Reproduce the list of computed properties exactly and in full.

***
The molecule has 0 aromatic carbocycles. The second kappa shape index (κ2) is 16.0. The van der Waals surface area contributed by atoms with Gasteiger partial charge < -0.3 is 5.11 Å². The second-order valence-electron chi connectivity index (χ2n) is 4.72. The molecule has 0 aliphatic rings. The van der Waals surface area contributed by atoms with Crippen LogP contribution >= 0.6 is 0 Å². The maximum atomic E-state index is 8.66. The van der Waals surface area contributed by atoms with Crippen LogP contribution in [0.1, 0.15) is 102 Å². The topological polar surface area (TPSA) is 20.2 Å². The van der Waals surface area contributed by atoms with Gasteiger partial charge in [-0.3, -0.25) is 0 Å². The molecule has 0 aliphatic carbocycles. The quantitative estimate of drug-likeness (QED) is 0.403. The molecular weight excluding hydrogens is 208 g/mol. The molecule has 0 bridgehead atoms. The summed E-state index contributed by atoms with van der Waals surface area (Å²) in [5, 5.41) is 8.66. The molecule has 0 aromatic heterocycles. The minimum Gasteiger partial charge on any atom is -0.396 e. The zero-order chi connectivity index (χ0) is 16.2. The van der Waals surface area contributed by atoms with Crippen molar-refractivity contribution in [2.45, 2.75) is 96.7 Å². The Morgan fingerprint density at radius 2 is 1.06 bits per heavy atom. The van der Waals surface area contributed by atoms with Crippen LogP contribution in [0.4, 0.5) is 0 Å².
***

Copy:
The molecule has 0 aromatic carbocycles. The second kappa shape index (κ2) is 16.0. The van der Waals surface area contributed by atoms with Gasteiger partial charge < -0.3 is 5.11 Å². The second-order valence-electron chi connectivity index (χ2n) is 4.72. The molecule has 0 aliphatic rings. The van der Waals surface area contributed by atoms with Crippen LogP contribution >= 0.6 is 0 Å². The maximum atomic E-state index is 8.66. The van der Waals surface area contributed by atoms with Crippen LogP contribution in [0.1, 0.15) is 102 Å². The topological polar surface area (TPSA) is 20.2 Å². The van der Waals surface area contributed by atoms with Gasteiger partial charge in [-0.3, -0.25) is 0 Å². The molecule has 0 aliphatic carbocycles. The quantitative estimate of drug-likeness (QED) is 0.403. The molecular weight excluding hydrogens is 208 g/mol. The molecule has 0 bridgehead atoms. The summed E-state index contributed by atoms with van der Waals surface area (Å²) in [5, 5.41) is 8.66. The molecule has 0 aromatic heterocycles. The minimum Gasteiger partial charge on any atom is -0.396 e. The zero-order chi connectivity index (χ0) is 16.2. The van der Waals surface area contributed by atoms with Crippen molar-refractivity contribution in [2.45, 2.75) is 96.7 Å². The Morgan fingerprint density at radius 2 is 1.06 bits per heavy atom. The van der Waals surface area contributed by atoms with Crippen LogP contribution in [0.4, 0.5) is 0 Å².